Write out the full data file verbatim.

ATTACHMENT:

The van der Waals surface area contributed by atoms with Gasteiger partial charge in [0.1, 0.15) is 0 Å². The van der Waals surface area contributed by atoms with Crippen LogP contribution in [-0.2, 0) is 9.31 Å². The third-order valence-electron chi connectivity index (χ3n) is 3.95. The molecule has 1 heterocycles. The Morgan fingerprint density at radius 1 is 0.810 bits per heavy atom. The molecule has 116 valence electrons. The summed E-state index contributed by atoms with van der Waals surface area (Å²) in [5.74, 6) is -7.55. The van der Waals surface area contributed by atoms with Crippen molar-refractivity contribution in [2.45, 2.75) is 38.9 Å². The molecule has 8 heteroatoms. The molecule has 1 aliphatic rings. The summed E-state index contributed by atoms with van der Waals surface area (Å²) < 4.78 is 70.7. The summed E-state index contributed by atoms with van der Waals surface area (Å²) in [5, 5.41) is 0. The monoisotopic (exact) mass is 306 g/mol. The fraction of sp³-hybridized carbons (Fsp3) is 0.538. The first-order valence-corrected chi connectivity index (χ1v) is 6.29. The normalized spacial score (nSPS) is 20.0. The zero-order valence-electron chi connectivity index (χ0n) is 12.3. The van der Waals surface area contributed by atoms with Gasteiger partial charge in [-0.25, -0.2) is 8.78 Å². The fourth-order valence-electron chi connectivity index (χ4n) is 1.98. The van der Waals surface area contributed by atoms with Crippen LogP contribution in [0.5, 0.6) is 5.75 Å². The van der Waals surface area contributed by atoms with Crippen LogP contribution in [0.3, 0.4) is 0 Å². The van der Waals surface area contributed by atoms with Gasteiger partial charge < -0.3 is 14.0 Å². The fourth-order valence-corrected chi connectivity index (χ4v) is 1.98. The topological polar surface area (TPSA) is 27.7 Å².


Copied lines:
The van der Waals surface area contributed by atoms with Gasteiger partial charge in [0.1, 0.15) is 0 Å². The van der Waals surface area contributed by atoms with Crippen LogP contribution in [-0.2, 0) is 9.31 Å². The third-order valence-electron chi connectivity index (χ3n) is 3.95. The molecule has 1 heterocycles. The Morgan fingerprint density at radius 1 is 0.810 bits per heavy atom. The molecule has 116 valence electrons. The summed E-state index contributed by atoms with van der Waals surface area (Å²) in [5.74, 6) is -7.55. The van der Waals surface area contributed by atoms with Crippen molar-refractivity contribution in [2.45, 2.75) is 38.9 Å². The molecule has 8 heteroatoms. The molecule has 1 aliphatic rings. The summed E-state index contributed by atoms with van der Waals surface area (Å²) < 4.78 is 70.7. The summed E-state index contributed by atoms with van der Waals surface area (Å²) in [5, 5.41) is 0. The monoisotopic (exact) mass is 306 g/mol. The fraction of sp³-hybridized carbons (Fsp3) is 0.538. The first-order valence-corrected chi connectivity index (χ1v) is 6.29. The normalized spacial score (nSPS) is 20.0. The zero-order valence-electron chi connectivity index (χ0n) is 12.3. The van der Waals surface area contributed by atoms with Gasteiger partial charge in [-0.25, -0.2) is 8.78 Å². The fourth-order valence-electron chi connectivity index (χ4n) is 1.98. The van der Waals surface area contributed by atoms with Crippen LogP contribution in [0.5, 0.6) is 5.75 Å². The van der Waals surface area contributed by atoms with Crippen LogP contribution in [0.3, 0.4) is 0 Å². The van der Waals surface area contributed by atoms with Gasteiger partial charge < -0.3 is 14.0 Å². The fourth-order valence-corrected chi connectivity index (χ4v) is 1.98. The topological polar surface area (TPSA) is 27.7 Å².